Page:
Parenting orders

A parenting order is an order made by the Family Court that says who is responsible for day-to-day care of a child (under 16 years of age), and when and how someone else important in the child’s life can have contact with them. A parenting order can also record the shared care of a child.

Apply for a Parenting Order if there’s a dispute about who looks after the children and when (day-to-day care) or when parents and others see the children (contact). Day-to-day care used to be called custody and contact used to be called access.

Apply for an Order to Settle a Dispute between Guardians if you want the Family Court to make decisions about guardianship issues, like where the children live, where they go to school, medical treatment (other than routine medical matters), what their culture, language and religion will be and any changes to their name.

If a decision needs to be made urgently (without notice), you can make a without notice application. The judge will look at the application straight away, and if they decide there are good reasons to do so, they can make an Interim Order before the other person gets to have their say. If they don’t think there are good reasons to make an order straight away, they will direct that the application is placed on notice, which means that the other person will get a copy of the application and will be able to respond before an order can be made.

Guardianship

What is guardianship?

Being a guardian of a child means having all duties, powers, rights and responsibilities that a parent has in bringing up the child.

What are a guardian’s responsibilities?

A guardian’s responsibilities include:

  • providing day-to-day care for the child
  • contributing to the child’s intellectual, emotional, physical, social, cultural and other personal development
  • helping to make, or helping the child to make, the important decisions in a child’s life. These include decisions about:
  • the child’s name (and any changes to it)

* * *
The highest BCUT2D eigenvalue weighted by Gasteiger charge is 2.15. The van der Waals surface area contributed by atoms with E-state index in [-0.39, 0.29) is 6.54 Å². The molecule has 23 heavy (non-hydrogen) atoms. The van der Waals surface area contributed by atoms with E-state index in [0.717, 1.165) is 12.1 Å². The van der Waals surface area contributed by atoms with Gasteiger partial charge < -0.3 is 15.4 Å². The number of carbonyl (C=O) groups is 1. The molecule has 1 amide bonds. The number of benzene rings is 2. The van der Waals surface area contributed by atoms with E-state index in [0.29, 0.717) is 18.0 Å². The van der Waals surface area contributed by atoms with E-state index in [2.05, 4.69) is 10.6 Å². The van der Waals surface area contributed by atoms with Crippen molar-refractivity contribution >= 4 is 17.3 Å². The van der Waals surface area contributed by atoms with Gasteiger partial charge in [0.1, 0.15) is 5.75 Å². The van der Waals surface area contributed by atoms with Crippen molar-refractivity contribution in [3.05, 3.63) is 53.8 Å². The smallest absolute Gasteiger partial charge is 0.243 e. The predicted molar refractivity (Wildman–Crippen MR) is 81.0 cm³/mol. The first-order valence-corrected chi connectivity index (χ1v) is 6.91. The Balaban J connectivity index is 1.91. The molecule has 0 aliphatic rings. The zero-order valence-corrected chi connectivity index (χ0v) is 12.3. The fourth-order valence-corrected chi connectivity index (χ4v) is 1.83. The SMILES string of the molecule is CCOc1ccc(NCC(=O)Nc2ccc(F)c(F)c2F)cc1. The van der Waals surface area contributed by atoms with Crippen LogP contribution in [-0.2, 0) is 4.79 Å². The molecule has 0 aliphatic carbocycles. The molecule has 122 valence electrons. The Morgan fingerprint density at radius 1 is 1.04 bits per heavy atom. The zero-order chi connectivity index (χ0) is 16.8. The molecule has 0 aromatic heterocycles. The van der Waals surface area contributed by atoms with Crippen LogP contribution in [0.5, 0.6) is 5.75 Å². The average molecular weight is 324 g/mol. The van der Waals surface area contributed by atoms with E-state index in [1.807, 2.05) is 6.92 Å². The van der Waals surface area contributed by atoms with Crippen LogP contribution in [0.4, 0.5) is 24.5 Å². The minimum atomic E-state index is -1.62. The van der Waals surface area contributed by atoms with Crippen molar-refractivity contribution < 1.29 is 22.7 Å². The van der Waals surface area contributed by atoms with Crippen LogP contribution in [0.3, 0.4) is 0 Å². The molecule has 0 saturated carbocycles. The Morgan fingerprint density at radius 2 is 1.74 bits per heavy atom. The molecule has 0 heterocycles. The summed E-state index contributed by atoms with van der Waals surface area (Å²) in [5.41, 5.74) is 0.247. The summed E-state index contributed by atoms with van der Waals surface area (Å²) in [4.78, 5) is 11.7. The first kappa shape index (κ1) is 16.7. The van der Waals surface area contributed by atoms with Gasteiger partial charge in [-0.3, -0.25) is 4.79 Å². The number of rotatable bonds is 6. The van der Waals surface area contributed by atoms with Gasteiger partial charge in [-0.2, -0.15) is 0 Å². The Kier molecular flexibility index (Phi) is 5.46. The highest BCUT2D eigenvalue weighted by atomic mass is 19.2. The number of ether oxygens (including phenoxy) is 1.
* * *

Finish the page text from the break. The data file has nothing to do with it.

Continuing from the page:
• where and with whom the child lives
  • medical treatment for the child
  • where and how the child will be educated
  • the child’s culture, language, and religion.

Protection and other domestic violence orders

If you are in immediate danger, call 111 and ask for the Police. They will respond immediately.
If the danger is not immediate, there are other organisations that can help you arrange a Protection Order.

If you decide you want to make the violence stop, there are a lot of people and tough laws that will help you. These people include the Family Court, Police, the Ministry for Vulnerable Children, Oranga Tamariki (formerly Child, Youth and Family), Women’s Refuge, Stopping Violence Services, your lawyer, Victim Support, and many other government and community organisations.

The Court takes applications for Protection Orders very seriously. The vast majority are granted immediately.

A list of community organisations that can help you can be found at the front of the phone book (White pages) under Emergency Services or Personal Help Services. Organisations such as the Women’s Refuge can help women in many ways. They may:

  • arrange to pick you up if you don’t have money or a car
  • arrange emergency accommodation for you and your children if you need to get out of your home
  • discuss the choices you have and the different kind of legal, housing and financial assistance you can get
  • provide you with information on how the system works – the Police, the Family Court, Legal Aid, etc
  • quickly arrange an appointment with a lawyer
  • support you in applying for a Protection Order.

Care and Protection Cases

If an Oranga Tamariki – Ministry for Children social worker or the police think a child is being harmed or neglected, or is likely to be harmed or neglected, they can ask the Family Court to legally recognise that the child is in need of care and protection. This is called an application for a care & protection declaration.

If the social worker or the police think the child is in immediate danger, the Family Court can make an interim Custody Order without talking to the child’s parent, guardian or caregiver first. This means the child will be put in the care of Oranga Tamariki – Ministry for Children until the judge can make a decision about whether to make the declaration.

What happens after the application is given to the Family Court

If you’re the child’s parent, guardian or caregiver:

  • you’ll be given a copy of the application for the care & protection declaration (and a copy of the interim Custody Order if the child has been put in the care of Oranga Tamariki – Ministry for Children)
  • you’ll be told when the matter is going to be heard in the Family Court.

Find out more about how you can respond to the application

The Family Court will choose a lawyer for the child and let you know who that lawyer is. If the child is 12 years or older, their lawyer will give them a copy of the care & protection application.